Τέταρτο μέρος:

Ξεκινάει με την υπόθεση πως έστω ότι τίποτα από όσα υπάρχουν στο νου δεν είναι περισσότερο αληθινά από εκείνα υπάρχουν στην φαντασία των ονείρων μας. Επειδή όμως κάτι πρέπει να είναι αληθινό συμπεραίνει πως σίγουρα ο εαυτός του υπάρχει, εφόσον ο εαυτός του παράγει όλες τις σκέψεις. Συνεπώς αναφέρει πως η πιο ακλόνητη αλήθεια υπάρχει στο «σκέφτομαι άρα υπάρχω». Κι αυτή η αλήθεια δεν σηκώνει την παραμικρή αμφιβολία. Κι από εκεί εξαρτά την ύπαρξη από την σκέψη, και προχωρεί σε έναν διαχωρισμό ανάμεσα στην ψυχή και το σώμα: «κι αν ακόμα το σώμα δεν υπήρχε διόλου, πάλι η ψυχή δεν θα έπαυε να είναι ό,τι είναι». Και κάπως έτσι οι πιο ξεκάθαρες ευδιάκριτες σκέψεις δεν μπορούν παρά να είναι οι αληθέστερες. Για παράδειγμα η ύπαρξη του Θεού. Το να σκέφτομαι περί ενός όντος τελειότερου από εμένα, σημαίνει αυτομάτως πως το ον αυτό είναι αληθινό. Η ιδέα της τελειότητας δεν πηγάζει από τον ίδιο. Ο ίδιος δεν είναι τέλειος. Συνεπώς κάποιο τέλειο Ον υπάρχει και είναι αυτό που του υποβάλλει την ιδέα της τελειότητας.

Ο Ντεκάρτ επιμένει στον διαχωρισμό ανάμεσα στην αίσθηση και στη νόηση. Θεωρεί την πρώτη ατελέστερη και τη δεύτερη πως υπερβαίνει τα πεπερασμένα όρια της φαν��α��ίας, θεωρεί πως είναι εκείνη που οδηγεί σε συλλήψεις πέρα και έξω από τον υλικό κόσμο. Με τη νόηση μπορούμε να στοχαστούμε περί του Θεού και περί της ψυχής κι ας μην μπορούμε να αντιληφθούμε τον Θεό και την ψυχή με τις αισθήσεις. Και καταλήγει πως «ούτε η φαντασία, ούτε οι αισθήσεις μας μπορούν ποτέ να μας βεβαιώσουν για τίποτα αν δεν μεσολαβήσει η νόησή μας». Η ατέλειά μας είναι η αιτία που δεν σκεφτόμαστε ξεκάθαρα. Η τελειότητα του Θεού είναι η πηγή των ξεκάθαρων και διακριτών σκέψεων. Χωρίς αυτήν την τελειότητα, η πραγματικότητα δεν διαφέρει από το όνειρο.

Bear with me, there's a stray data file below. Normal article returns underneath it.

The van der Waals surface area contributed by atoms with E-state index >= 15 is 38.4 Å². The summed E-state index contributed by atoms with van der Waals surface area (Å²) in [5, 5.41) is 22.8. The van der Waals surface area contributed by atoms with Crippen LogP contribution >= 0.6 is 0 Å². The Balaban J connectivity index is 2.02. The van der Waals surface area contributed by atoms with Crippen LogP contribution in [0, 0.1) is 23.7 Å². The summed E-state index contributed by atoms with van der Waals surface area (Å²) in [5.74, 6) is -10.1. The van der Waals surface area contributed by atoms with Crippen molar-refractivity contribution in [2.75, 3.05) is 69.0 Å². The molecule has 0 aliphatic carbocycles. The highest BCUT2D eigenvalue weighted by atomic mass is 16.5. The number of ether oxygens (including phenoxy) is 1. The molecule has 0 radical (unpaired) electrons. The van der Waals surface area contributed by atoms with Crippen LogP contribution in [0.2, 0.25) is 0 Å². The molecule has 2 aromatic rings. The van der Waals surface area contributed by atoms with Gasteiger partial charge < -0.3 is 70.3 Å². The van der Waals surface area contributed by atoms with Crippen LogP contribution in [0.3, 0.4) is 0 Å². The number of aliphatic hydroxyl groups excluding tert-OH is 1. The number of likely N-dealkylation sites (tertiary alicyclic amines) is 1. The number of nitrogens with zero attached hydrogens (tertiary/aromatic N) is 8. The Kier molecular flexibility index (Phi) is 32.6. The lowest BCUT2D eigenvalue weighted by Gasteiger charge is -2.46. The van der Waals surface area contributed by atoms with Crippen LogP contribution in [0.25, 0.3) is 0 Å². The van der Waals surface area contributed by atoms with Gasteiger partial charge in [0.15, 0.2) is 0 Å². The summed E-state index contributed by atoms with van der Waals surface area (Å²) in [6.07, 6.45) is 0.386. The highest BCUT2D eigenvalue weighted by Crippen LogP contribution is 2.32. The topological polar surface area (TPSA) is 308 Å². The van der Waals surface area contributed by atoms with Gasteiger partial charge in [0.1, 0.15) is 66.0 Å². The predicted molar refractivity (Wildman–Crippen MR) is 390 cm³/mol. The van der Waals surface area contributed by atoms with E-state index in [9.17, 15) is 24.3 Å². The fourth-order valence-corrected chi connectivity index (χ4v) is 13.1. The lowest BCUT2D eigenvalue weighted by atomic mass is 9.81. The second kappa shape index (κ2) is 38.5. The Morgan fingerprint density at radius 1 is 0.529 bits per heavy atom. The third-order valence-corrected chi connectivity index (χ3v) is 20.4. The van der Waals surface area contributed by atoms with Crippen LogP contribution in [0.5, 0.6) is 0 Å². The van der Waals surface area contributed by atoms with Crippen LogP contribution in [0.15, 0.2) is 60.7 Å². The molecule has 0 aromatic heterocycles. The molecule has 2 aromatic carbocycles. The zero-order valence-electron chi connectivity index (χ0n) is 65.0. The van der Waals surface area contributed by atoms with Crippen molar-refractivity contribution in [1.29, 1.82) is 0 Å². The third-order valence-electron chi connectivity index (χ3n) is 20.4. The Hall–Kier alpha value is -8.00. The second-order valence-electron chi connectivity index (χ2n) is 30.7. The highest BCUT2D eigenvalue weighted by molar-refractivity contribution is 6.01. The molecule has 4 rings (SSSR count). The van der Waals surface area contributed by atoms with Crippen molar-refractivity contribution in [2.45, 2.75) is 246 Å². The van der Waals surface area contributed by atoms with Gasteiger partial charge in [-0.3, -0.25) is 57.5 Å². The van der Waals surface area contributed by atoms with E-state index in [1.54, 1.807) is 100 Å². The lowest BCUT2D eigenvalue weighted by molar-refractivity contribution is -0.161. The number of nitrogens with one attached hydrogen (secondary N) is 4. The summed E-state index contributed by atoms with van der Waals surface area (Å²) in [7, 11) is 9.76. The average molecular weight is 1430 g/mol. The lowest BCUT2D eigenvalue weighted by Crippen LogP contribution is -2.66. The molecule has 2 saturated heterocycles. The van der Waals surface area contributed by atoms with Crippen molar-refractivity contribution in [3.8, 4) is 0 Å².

Και για να αποφύγει τις συγχίσεις καταλήγει πως «είτε είμαστε ξυπνητοί, είτε κοιμισμένοι, πρέπει να πειθόμαστε μονάχα με την προφάνεια του λογικού μας», αν και στο ξύπνιο μας το λογικό δεσπόζει περισσότερο από όσο στα όνειρά μας. Κι έτσι μπορεί κάποιος με μεγαλύτερη ασφάλεια να διαχωρίσει την φαντασία από την πραγματικότητα.

Πέμπτο μέρος:

Με πολύ φόβο και αυτολογοκρινόμενος προκειμένου να μην εξοργίσει τους Ιησουίτες και τους απανταχού καθολικούς, αναφέρει πως με τη μέθοδό του μπόρεσε να εξηγήσει και να κατανοήσει διάφορα κοσμολογικά φαινόμενα (κίνηση της γης, του ήλιου, των πλανητών) χωρίς να απαρνηθεί την ύψιστη αρχή της τελειότητας του Θεού και των νόμων που αναμφίβολα ο ίδιος έχει θέσει, θέτοντας σε κίνηση τον κόσμο που δημιούργησε. Και όλα αυτά τα κατέγραψε σε μια πραγματεία.

(στο σημείο αυτό με εντυπωσίασε ιδιαίτερα ο φόβος τον Ντεκάρτ για την εκκλησία και τον βαθμό που αυτή κυριαρχούσε επάνω στη σκέψη των ανθρώπων, σαν μια αέναη απειλή).